But the real drama of these one-sided and largely imaginary relationships lies in their evolution over time: the student’s gradual – or sudden and disorienting – realization that the adored teacher is not what she seemed to be .

This is not the case with Neil who, years later, reproduces Elizabeth Finch’s observations on zircons one by one, page after page, as if he were laying diamond bracelets on a velvet cushion:

“Don’t be fooled by time.”

“Beware of what most people aspire to.”

“You always have to distinguish between mutual passion and shared monomania.”

And when Neil inherits his teacher’s journals, well, you’ll want to catch up on your favorite podcasts.

Throughout this slavish accumulation of his over-clever aphorisms, sweeping historical generalities, and archaic cultural observations, Neil remains utterly devoted to polishing his devotion. “At first I thought Elizabeth Finch was a romantic pessimist; now I would call her a romantic stoic. Are the two conditions compatible? Are we supposed to care? Everything hilariously funny about this obsessive admiration gradually curdles under the suspicion that Barnes might share it.

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But, trust me, you’ll end up feeling nostalgic for the opening section of The Teacher Worship. In the second part, Neil decides to pay the ultimate tribute to Elizabeth Finch. “To please the dead”, he composes and presents a biographical essay on his former hero: Julian the Apostate, “the last pagan emperor of Rome, who tried to turn back the disastrous tide of Christianity”.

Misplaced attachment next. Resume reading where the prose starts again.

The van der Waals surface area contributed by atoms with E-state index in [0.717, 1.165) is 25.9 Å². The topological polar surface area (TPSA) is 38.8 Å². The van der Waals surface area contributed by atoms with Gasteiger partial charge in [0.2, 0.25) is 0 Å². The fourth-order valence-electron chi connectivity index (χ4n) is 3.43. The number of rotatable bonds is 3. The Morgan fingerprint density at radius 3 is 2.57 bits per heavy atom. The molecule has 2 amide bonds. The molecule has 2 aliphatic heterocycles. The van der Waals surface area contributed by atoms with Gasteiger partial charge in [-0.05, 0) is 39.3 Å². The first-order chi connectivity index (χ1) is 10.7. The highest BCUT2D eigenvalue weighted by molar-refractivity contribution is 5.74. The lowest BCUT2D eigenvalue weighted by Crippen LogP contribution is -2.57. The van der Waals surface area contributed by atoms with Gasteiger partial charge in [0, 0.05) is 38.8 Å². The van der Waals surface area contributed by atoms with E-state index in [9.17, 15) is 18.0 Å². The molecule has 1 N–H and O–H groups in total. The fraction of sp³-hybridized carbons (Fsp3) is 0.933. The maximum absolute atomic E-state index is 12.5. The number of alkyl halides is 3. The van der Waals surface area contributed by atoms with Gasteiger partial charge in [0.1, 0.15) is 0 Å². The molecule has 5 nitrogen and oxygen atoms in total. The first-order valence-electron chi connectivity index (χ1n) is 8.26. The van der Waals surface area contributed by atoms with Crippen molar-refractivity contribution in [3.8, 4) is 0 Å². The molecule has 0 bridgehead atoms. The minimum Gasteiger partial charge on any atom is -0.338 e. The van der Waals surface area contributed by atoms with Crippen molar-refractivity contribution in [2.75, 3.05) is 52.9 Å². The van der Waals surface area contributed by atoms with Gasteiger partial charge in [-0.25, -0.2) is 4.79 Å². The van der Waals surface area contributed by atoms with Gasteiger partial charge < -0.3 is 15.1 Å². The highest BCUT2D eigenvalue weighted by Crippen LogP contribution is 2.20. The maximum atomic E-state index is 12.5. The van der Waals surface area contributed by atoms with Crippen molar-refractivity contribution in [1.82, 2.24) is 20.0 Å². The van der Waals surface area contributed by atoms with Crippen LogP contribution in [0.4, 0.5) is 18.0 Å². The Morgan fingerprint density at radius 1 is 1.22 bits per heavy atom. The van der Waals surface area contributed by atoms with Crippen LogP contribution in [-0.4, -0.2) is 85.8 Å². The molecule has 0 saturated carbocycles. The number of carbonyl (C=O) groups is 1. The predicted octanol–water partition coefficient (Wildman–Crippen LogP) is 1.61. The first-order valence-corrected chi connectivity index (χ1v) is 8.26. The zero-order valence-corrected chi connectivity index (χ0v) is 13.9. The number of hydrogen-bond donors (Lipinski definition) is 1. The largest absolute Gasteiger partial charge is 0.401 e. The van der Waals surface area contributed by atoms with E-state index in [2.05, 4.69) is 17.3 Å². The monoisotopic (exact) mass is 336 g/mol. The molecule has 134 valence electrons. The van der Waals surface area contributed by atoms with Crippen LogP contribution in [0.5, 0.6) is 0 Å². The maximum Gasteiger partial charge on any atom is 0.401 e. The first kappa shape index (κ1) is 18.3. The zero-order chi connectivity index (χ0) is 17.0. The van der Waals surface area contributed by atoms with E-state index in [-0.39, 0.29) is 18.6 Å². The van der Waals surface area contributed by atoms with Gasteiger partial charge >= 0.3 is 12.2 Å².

Julian is certainly a rich subject of biographical, even fictitious treatment. There have been many such books, from “Res Gestae” by Ammianus Marcellinus in the 4th century to “The Last Pagan Emperor” by HC Teitler in the 21st. But what no one needs now is the 48-page student essay on Julian that sits at the center of “Elizabeth Finch” like an undigested piece of potato in your throat.

On the other side of this ordeal, the novel picks up a bit as Neil tries to delve into Elizabeth Finch’s past and begins to entertain, at least for a moment, that there was an element of pretentiousness about this woman. . But effort is another feint, another pose. Even a foreshadowed scandal – the piece of action promised by the novel – crumbles upon its presentation.

“I sometimes wonder how biographers do,” Neil confesses, “make a life, a living life, a vivid life, a coherent life out of all this circumstantial, conflicting, and missing evidence.” But it seems late in the history of modern literature to present such an ironic questioning of the task of the biographer. Indeed, AS Byatt did it more effectively two decades ago in “The Biographer’s Tale.”

When Neil suggests, “Maybe a coherent narrative is an illusion,” that doesn’t stop us from craving it.

Ron Charles book reviews and writing Book club newsletter for the Washington Post.